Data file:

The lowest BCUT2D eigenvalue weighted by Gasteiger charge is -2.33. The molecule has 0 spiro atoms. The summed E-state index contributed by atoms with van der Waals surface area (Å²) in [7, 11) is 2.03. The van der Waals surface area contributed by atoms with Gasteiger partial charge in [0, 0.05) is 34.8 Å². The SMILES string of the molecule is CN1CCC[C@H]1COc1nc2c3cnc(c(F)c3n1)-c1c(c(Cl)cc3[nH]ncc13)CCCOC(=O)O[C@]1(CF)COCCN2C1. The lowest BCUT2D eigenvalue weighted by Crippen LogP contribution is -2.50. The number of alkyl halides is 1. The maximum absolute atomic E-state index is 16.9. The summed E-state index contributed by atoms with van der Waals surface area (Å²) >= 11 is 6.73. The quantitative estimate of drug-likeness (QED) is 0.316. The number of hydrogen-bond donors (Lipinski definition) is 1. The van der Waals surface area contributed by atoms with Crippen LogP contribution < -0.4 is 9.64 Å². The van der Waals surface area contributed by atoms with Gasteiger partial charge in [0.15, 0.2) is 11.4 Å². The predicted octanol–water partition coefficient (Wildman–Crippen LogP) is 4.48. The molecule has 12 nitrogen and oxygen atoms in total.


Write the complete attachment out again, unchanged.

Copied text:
The lowest BCUT2D eigenvalue weighted by Gasteiger charge is -2.33. The molecule has 0 spiro atoms. The summed E-state index contributed by atoms with van der Waals surface area (Å²) in [7, 11) is 2.03. The van der Waals surface area contributed by atoms with Gasteiger partial charge in [0, 0.05) is 34.8 Å². The SMILES string of the molecule is CN1CCC[C@H]1COc1nc2c3cnc(c(F)c3n1)-c1c(c(Cl)cc3[nH]ncc13)CCCOC(=O)O[C@]1(CF)COCCN2C1. The lowest BCUT2D eigenvalue weighted by Crippen LogP contribution is -2.50. The number of alkyl halides is 1. The maximum absolute atomic E-state index is 16.9. The summed E-state index contributed by atoms with van der Waals surface area (Å²) >= 11 is 6.73. The quantitative estimate of drug-likeness (QED) is 0.316. The number of hydrogen-bond donors (Lipinski definition) is 1. The van der Waals surface area contributed by atoms with Crippen LogP contribution < -0.4 is 9.64 Å². The van der Waals surface area contributed by atoms with Gasteiger partial charge in [0.15, 0.2) is 11.4 Å². The predicted octanol–water partition coefficient (Wildman–Crippen LogP) is 4.48. The molecule has 12 nitrogen and oxygen atoms in total.